The millennium celebration of St. Nicholas Abbey

 

 

The Good Shepherd Congregation has a twofold reason to celebrate.  This year is the 165th anniversary of St. Mary Euphrasia’s purchase of St. Nicholas Abbey.  We are also in the midst of preparing for the millennium celebration of the Abbey.  The remembrance of these two historic events invites us to revisit the beautiful pages of the congregation’s history and to have a foretaste of the coming celebration in August 2020.

 

 

St. Nicholas Abbey, founded in 1020 by Foulques III or Foulques Nerra, Count of Anjou, housed a monastery of Benedictine monks until the French Revolution.  The monks were expelled in 1791 when the national government seized the abbey.  Having been declared the property of the department, the abbey served different purposes:  military hospital, barracks, jail, etc.  The abbey was abandoned in the early 1850s and the owners of Royal Manufacturers of Sailcloth of Angers, Mr. Joubert and Mr. Bonnaire, attempted to buy it.  The department finally decided to sell the abbey and put it up for auction on August 21, 1854 for one hundred thousand francs.  Subsequently, the Congregation of our Lady of Charity of the Good Shepherd of Angers acquired the abbey on November 30, 1854 for one hundred six thousand francs.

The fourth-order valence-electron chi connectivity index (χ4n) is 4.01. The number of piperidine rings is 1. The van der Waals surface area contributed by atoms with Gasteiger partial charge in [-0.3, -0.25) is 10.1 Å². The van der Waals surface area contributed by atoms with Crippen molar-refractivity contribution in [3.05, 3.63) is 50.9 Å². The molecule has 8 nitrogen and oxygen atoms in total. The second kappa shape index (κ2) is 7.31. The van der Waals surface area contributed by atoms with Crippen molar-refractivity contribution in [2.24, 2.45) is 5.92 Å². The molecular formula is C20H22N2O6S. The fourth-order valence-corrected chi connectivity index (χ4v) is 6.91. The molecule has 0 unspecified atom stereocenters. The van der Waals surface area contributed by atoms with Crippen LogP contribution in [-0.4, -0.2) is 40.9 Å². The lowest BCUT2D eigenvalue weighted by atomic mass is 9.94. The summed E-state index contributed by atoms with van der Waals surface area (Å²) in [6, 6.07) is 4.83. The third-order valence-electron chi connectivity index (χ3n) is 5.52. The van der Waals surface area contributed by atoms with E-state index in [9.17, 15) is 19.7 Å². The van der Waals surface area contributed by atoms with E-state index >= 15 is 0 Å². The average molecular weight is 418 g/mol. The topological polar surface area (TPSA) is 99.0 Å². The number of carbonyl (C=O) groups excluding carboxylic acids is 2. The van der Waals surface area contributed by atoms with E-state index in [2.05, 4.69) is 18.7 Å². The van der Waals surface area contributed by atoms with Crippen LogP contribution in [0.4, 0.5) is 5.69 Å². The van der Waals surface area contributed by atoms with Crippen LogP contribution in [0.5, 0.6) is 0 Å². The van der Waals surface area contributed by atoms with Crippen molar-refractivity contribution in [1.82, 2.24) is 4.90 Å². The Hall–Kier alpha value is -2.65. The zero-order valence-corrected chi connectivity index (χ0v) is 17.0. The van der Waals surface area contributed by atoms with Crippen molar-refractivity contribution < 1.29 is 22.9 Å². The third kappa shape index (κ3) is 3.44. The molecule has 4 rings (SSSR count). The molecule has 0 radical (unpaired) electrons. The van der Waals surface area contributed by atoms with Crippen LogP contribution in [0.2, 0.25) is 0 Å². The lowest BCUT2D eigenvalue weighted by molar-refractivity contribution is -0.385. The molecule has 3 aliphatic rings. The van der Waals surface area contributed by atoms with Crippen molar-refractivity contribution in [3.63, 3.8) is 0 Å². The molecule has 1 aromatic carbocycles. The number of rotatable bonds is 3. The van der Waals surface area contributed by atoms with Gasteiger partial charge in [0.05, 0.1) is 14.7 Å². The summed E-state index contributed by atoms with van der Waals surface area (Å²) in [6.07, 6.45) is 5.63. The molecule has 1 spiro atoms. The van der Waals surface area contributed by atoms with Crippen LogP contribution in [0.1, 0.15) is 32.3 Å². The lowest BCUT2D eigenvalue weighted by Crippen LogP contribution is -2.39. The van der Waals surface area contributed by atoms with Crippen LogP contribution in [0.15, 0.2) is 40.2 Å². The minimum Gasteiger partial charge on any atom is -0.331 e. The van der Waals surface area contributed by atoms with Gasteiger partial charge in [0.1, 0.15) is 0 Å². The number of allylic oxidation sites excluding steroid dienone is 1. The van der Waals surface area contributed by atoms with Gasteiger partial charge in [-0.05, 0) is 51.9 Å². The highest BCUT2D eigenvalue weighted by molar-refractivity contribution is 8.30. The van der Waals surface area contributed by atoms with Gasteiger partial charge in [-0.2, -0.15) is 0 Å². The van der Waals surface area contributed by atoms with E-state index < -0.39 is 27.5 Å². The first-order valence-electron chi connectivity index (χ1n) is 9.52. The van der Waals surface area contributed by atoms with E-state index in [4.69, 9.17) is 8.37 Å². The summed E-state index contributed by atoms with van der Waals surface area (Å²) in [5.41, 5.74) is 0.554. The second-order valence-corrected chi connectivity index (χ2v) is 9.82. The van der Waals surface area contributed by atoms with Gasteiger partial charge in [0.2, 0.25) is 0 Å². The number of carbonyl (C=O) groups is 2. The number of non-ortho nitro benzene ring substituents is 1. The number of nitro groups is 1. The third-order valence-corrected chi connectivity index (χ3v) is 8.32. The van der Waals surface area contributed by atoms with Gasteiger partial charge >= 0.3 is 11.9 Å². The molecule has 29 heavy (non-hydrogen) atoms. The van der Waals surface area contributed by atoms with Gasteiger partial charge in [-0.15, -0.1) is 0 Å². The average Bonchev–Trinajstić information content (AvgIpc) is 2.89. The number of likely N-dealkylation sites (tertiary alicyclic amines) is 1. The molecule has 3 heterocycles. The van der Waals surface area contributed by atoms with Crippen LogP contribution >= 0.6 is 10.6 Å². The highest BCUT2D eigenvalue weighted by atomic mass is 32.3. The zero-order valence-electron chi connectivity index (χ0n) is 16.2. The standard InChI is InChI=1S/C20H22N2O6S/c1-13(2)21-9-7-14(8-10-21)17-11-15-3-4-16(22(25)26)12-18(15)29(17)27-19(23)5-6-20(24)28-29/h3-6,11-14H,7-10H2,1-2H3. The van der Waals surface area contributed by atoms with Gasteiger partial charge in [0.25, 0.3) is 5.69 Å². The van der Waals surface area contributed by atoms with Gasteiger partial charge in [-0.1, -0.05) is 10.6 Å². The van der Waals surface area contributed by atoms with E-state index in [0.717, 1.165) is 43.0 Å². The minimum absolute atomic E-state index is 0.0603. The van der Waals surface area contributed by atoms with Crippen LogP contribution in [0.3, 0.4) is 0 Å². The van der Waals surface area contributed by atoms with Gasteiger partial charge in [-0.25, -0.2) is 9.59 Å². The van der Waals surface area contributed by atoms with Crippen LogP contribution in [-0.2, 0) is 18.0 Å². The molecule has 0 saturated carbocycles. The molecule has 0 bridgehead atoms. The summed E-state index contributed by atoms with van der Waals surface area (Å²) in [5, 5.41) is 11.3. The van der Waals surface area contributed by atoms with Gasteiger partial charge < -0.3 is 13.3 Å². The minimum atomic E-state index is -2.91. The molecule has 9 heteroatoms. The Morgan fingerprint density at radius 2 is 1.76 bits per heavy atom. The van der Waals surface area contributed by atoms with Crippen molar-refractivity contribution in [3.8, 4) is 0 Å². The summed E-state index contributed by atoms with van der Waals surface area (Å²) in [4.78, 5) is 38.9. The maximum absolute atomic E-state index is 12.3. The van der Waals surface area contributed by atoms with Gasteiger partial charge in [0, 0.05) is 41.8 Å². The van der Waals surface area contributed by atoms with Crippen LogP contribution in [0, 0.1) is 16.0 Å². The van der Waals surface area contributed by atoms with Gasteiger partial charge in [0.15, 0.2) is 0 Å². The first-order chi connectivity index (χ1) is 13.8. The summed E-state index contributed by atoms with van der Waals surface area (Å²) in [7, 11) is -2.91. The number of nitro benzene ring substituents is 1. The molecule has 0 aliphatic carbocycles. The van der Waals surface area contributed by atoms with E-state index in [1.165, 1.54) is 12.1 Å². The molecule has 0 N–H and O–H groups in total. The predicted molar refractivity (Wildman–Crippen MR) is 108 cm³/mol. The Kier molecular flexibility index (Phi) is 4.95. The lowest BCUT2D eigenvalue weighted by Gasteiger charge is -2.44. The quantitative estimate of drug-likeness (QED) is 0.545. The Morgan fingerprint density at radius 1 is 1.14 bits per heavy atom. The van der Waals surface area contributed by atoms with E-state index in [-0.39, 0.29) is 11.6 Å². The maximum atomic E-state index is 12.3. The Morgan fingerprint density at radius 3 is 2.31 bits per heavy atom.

Nazareth, a farm located two kilometers from the Mother House, was transformed into an agricultural colony in 1852 to accommodate young prisoners from various French prisons.  An increasing number of young girls came and Nazareth quickly became insufficient to welcome them.  It is said that St. Mary Euphrasia saw St. Nicholas Abbey from her office window and knew the property was up for sale.  She was hesitant to purchase the abbey because of its deplorable condition and the prohibitive cost.  Mr. Vallon, Prefect of Maine-et-Loire, encouraged and reassured her, saying, “Buy, Madam!  God will pay!” 

 

In spite of the expenditure of the earlier acquisition of Nazareth in 1846, significant endowments and the unfailing support of benefactors made possible the purchase of St. Nicholas Abbey.  Furthermore, the dowries of Sister Marie of St. Therese de Jacoby (Dutch) and Sister Marie of St. Peter de Coudenhove (Austrian) contributed greatly to the acquisition of the abbey.

 

The Mother House was filled with tension on November 30, 1854.  The Annals tell us:  "In the choir of the nuns, on all the altars within the cloisters and in front of all the statues of the saints, our venerated Mother Mary of St. Euphrasia had candles placed and lit. The community observed the silence of a retreat day.  All our sisters prayed as they went about their work because the city of Angers was selling the Abbey of St. Nicholas on that day and our worthy Mother so desired to buy it…. What joy we felt when we were told in the evening, “St. Nicholas is ours!”

 

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